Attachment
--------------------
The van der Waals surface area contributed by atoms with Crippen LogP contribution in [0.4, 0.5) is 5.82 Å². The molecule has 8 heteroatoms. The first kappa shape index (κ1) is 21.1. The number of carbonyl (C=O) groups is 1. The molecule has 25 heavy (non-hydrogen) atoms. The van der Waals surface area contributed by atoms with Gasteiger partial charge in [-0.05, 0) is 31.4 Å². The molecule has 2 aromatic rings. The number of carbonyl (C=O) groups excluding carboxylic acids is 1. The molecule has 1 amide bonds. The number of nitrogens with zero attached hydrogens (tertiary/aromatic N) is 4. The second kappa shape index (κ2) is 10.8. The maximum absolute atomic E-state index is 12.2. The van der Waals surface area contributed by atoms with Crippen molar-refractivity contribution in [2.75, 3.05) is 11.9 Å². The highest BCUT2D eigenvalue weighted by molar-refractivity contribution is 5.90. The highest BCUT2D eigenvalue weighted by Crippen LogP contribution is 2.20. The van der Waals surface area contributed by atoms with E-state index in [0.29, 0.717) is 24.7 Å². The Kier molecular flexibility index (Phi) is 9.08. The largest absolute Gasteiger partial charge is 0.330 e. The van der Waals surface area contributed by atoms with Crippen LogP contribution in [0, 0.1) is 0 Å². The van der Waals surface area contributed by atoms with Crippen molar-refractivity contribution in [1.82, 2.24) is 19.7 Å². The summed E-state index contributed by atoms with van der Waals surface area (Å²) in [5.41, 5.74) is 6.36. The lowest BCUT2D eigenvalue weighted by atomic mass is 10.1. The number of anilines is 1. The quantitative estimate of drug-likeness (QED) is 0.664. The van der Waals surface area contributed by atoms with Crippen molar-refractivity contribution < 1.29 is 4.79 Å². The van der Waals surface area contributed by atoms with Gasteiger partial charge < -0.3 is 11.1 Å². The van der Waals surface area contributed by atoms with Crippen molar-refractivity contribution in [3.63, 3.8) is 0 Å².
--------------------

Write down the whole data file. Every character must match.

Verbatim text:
The van der Waals surface area contributed by atoms with Crippen LogP contribution in [0.4, 0.5) is 5.82 Å². The molecule has 8 heteroatoms. The first kappa shape index (κ1) is 21.1. The number of carbonyl (C=O) groups is 1. The molecule has 25 heavy (non-hydrogen) atoms. The van der Waals surface area contributed by atoms with Gasteiger partial charge in [-0.05, 0) is 31.4 Å². The molecule has 2 aromatic rings. The number of carbonyl (C=O) groups excluding carboxylic acids is 1. The molecule has 1 amide bonds. The number of nitrogens with zero attached hydrogens (tertiary/aromatic N) is 4. The second kappa shape index (κ2) is 10.8. The maximum absolute atomic E-state index is 12.2. The van der Waals surface area contributed by atoms with Crippen molar-refractivity contribution in [2.75, 3.05) is 11.9 Å². The highest BCUT2D eigenvalue weighted by molar-refractivity contribution is 5.90. The highest BCUT2D eigenvalue weighted by Crippen LogP contribution is 2.20. The van der Waals surface area contributed by atoms with E-state index in [0.29, 0.717) is 24.7 Å². The Kier molecular flexibility index (Phi) is 9.08. The largest absolute Gasteiger partial charge is 0.330 e. The van der Waals surface area contributed by atoms with Crippen LogP contribution in [0, 0.1) is 0 Å². The van der Waals surface area contributed by atoms with Crippen molar-refractivity contribution in [1.82, 2.24) is 19.7 Å². The summed E-state index contributed by atoms with van der Waals surface area (Å²) in [5.41, 5.74) is 6.36. The lowest BCUT2D eigenvalue weighted by atomic mass is 10.1. The number of anilines is 1. The quantitative estimate of drug-likeness (QED) is 0.664. The van der Waals surface area contributed by atoms with Crippen molar-refractivity contribution < 1.29 is 4.79 Å². The van der Waals surface area contributed by atoms with Gasteiger partial charge < -0.3 is 11.1 Å². The van der Waals surface area contributed by atoms with Crippen molar-refractivity contribution in [3.63, 3.8) is 0 Å².